Background: The United States is steadily becoming more diverse. If current trends continue, the minority population will be the majority by 2043. In contrast to the U.S. population, nursing (the largest health care workforce) is composed of a nearly 76% White population. The literature reports that underrepresented minorities (URM) in nursing programs encounter multiple barriers to academic success. Method: A secondary data analysis of a national cohort of URM accelerated nursing students was conducted to examine three factors associated with microaggression— predictors of academic (NCLEX) success, satisfaction, and intent to pursue advanced education—among a cohort of URM accelerated nursing students who had received a national diversity scholarship (n = 2,250). Results: These three factors were predicted by institutional climate, mentoring, social interactions, the prematriculation preparation program, and other psychological, social, and cultural barriers. Conclusion: To increase nursing diversity and ensure a culturally competent profession, programs must attend to these factors.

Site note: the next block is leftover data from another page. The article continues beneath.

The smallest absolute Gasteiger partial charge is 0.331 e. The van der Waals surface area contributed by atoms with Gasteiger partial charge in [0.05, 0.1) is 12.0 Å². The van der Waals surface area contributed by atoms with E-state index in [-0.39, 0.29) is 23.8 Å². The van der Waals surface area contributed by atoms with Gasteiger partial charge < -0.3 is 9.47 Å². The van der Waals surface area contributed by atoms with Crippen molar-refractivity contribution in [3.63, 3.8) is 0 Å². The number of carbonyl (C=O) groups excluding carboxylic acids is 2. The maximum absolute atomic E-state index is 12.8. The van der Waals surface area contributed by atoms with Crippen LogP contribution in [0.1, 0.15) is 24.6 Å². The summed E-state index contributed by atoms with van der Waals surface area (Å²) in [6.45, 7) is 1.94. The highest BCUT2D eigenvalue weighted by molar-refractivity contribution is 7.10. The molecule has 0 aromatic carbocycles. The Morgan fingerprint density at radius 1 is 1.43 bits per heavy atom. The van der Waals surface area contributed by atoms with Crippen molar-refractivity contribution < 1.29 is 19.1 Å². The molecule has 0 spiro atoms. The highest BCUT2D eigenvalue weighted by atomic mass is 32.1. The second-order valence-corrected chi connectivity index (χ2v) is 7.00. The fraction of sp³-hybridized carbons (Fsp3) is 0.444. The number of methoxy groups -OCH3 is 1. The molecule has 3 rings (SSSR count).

|Number of pages||8|
|Journal||Journal of Nursing Education|
|State||Published - Mar 2018|
Bibliographical noteFunding Information:
Funding was provided by a grant from the Robert Wood Johnson Foundation.
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ASJC Scopus subject areas
- Nursing (all)